Yes. If you overload a Cat performance will be reduced to that of a comparably sized monohull ( however, you still have a bright open saloon, privacy in the sleeping areas, shoal draft and all of the other advantages of a Cat.) With today’s modern equipment, however, you can keep the weight down when planning long periods aboard. Water‐makers reduce the need to carry large water tanks. Lightweight generators, air conditioning with air‐handlers, and other types of modern equipment allow you to bring comfort along, without excess weight.

What About Safety?

I sail/sell both monohulls and catamarans. Both have pros and cons, but all things considered, I think the scales tip in favor of catamarans. The main reason I say this is that the most likely problem at sea for either type is not capsizing, but rather running into debris or a whale that punches a hole in a hull. A 6″ gash in a monohull has been known to sink it, literally within seconds! The same gash in a Cat would limit water intrusion to one of several watertight compartments. Not only wouldn’t you sink, but you could also continue sailing to a repair yard! More serious damage might stop you, but your unsinkable cat would be an easy find for rescuers after you set off your EPIRB.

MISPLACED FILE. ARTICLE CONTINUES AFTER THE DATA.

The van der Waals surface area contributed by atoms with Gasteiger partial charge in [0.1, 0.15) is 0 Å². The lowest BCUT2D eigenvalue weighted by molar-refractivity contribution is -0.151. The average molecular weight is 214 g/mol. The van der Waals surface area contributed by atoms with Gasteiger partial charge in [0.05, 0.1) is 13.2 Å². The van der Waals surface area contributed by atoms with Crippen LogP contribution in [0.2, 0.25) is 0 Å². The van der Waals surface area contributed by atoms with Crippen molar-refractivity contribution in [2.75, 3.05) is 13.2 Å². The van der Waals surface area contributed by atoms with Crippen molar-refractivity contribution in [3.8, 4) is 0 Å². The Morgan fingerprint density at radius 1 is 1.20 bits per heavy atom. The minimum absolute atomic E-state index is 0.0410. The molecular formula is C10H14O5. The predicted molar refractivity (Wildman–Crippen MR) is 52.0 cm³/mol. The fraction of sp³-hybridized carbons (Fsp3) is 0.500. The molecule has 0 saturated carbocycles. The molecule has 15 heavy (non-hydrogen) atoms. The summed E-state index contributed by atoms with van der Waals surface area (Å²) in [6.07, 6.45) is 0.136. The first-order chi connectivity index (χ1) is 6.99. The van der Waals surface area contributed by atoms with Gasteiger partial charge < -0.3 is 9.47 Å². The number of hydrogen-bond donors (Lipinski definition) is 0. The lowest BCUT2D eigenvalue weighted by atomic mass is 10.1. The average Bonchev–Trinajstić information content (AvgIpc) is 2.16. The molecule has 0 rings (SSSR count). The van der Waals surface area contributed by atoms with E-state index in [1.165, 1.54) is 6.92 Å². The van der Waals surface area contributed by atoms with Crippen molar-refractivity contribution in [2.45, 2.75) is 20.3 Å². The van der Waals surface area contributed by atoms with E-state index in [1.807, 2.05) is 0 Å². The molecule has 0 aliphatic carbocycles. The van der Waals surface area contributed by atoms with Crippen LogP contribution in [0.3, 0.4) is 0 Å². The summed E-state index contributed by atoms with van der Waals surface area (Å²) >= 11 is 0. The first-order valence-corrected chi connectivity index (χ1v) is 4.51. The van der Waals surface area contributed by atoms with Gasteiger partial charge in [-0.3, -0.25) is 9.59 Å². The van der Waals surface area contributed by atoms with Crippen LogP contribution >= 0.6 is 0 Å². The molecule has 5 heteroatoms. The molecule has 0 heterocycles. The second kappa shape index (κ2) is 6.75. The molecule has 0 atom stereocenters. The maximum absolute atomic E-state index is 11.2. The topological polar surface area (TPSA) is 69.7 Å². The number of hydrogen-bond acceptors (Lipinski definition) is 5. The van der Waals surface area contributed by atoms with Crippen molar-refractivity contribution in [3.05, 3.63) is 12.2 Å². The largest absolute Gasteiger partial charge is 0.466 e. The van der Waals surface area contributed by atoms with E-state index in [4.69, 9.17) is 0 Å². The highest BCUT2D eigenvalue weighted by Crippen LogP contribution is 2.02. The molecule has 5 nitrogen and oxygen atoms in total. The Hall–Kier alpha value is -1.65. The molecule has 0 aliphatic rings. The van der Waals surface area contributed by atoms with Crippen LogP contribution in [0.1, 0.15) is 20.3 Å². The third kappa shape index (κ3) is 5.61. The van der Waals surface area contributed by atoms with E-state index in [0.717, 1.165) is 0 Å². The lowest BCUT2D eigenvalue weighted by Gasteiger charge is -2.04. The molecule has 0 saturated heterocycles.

One bottom-line test? We have boats delivered trans‐Atlantic regularly. Generally, Insurance costs the same or less for cats. That’s a valid statistical measure of risk.

What About Turning Over?

An ocean-going cat, well designed, with a 50% (or greater) beam to length ratio, is unlikely to turn over. These boats are designed with static stability in excess of 60 knots.

What’s static stability? A simple measure developed by highway sign builders of what wind speed it would take (based on surface area) to blow a roadside sign over. On a Cat, this is a simple measure but gives some idea of the enormous stability. A Cat with a 60-knot static stability factor would actually have a much higher factor in a dynamic situation. A 60-knot puff would actually cause the boat to slide sideways. Some of the force would be translated into forwarding motion. This would probably increase the dynamic factor to over 100 knots. If you were unobservant enough to have the full sail up in such conditions, the rig would probably break (like having a fuse in an electrical system) before the boat would capsize!

So why do you see pictures of upside down multihulls? Simple. If a monohull flips and fills with water the evidence sinks and the occupants are either never heard from again, or are located in a tiny life raft. A turtle, still floating racing Cat makes a great photo opportunity!